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    The cycling awareness system Tor Robinson developed as the industrial design studio project during her semester's exchange to Carnegie Mellon Sch… Read More
    The cycling awareness system Tor Robinson developed as the industrial design studio project during her semester's exchange to Carnegie Mellon School of Design. Read Less
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During my semester abroad at Carnegie Mellon University, I investigated ways to encourage cycling in urban environments. This project consisted of two stages - first a low tech solution, then a high tech solution. This was primarily a research driven topic, and I learnt many different ways to inform my research and enrich my design process.
I decided to investigate the relationship people had with cycling. Below is a small sample of the different research processes I used along my journey.
For my low-tech solution I decided to challenge the anxiety users had with safety on the road. I wanted to give people the power to interact and affect their own environment, and consider the effects of their own actions. Sometimes you need to disturb a system in order to see its strengths and weaknesses, and I could do that by letting the user create their own infrastructure.
The product will encourage cyclists to cycle by giving them confidence and courage. It will do this by making them feel like they have control over what can be a hostile environment. It will give them a sense of rebellion and power to create change and inspire others. The solution is playful and unique in a very structured world.
Sketches exploring a "create your own bike lane" tool.
Sketching evolved into 3D modelling on solidworks, then finally to the creation of a mock-up.
Final model of the Low-tech portion of the project.
The final product is a addition to a bicycle which allows you to create your own bike lane.
The next high tech portion of this project provided me with a much wider scope of possiblities. I could afford to look into the future, and design a product that could create a better society, not just make people think about it.
 
I identified the dangerous elements of cycling on a road, and the weaknesses of the connection between cyclist and motorist. I also conducted further research into future technologies, such as smart roads, driverless cars, safety innovations and examples of intergrated technology in bicycles.
I decided to design a future system where the physical technology would be mandatory to bicycles. This technology would connect with motorist's GPS navigation, breaking down the barrier of cyclist-motorist communication on the road.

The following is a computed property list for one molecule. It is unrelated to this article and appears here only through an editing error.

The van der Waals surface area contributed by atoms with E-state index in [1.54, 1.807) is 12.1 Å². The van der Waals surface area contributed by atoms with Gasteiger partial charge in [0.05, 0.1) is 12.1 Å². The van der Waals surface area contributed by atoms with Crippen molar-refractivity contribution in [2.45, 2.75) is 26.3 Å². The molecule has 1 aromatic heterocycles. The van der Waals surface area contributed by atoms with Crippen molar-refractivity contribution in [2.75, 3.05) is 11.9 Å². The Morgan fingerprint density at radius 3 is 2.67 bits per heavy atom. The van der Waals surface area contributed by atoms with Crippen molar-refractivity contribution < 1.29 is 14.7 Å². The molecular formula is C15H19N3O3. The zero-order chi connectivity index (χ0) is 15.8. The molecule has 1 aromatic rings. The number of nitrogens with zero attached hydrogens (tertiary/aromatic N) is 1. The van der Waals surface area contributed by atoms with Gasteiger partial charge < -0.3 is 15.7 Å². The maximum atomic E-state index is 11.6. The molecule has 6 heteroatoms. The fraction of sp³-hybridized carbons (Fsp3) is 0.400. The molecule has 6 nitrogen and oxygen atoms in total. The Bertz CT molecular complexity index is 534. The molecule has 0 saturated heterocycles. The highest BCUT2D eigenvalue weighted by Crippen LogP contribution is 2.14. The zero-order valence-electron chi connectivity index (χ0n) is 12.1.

I created a series of storyboards illustrating different scenarios in my system, choosing moments where the digital and physical technology interacts in significant ways.
Storyboard Descriptions: One: Car approaches cyclist on a narrow winding road with low visibility. Technology facilitates cyclist giving way safely. Two: Cyclist passes parked car, motorist is warned not to open door. Three: Car passes cyclist, demonstrating doppler signal. Four: Group of cyclists are warned to go in single file for approaching car.
Finally I modelled prototypes on Solidworks in order to create 3D printed components. I was interested in using 3D printing as the clear material can create some interesting variations in transparency when printing hollow shapes. It also allowed me to quickly create accurate components and visualise how they would interact with a bicycle.
I modelled the indicator lights and central hub which the cyclist would interact with. When flipped out, the cyclist would be signalling in that corresponding direction. The hub holds a navigating light and a colour-changing panel to indicate approaching cars.
Above: Physical 3D printed prototypes. Below: Cyclist's hub communication.
When I began this project I intended to solve problems I had experienced throughout my own life cycling. I discovered many new and different research techniques that alllowed me to explore these problems. The idea of creating social change became the most important motive to me in my work. How could my product create a difference in the world?

I approached this question in two different fashions for my low tech and high tech projects. In my low tech project, I sought to create controversy and conversation through an unsual approach to the issue of cycle lanes. What happens once we cannot blame the lack of cycle lanes for the public’s dislike of cycling? Will cycling lanes solve the problem? I hoped to raise many different questions, engaging people’s minds and forcing them to think critically about the subject of cycling.
 
For the high tech project, I devised an ideal system for the future. I considered many possible scenarios that could be solved with a simple application of technology. I also considered how bicycles might seem to fit better in a future world of driverless cars by creating communication between differing modes of transport, and putting bicycles “on the grid”. This system can ideally be described as having “two-way situational awareness”. Each component of the design, whether it is physical or digital, is vitally important to the function of the system as a whole. The system allows for equal responsibility for road safety, creating a communicative and understandable environment in what could be described as one of society’s most dangerous spaces.

The throrough amount of research I conducted throughout this semester enabled me to successfully design these products. It became more than just the form and function of the pieces. While these elements are nevertheless vitally important to design, I discovered how design can effect society and human interaction in ways that were before unknown to me.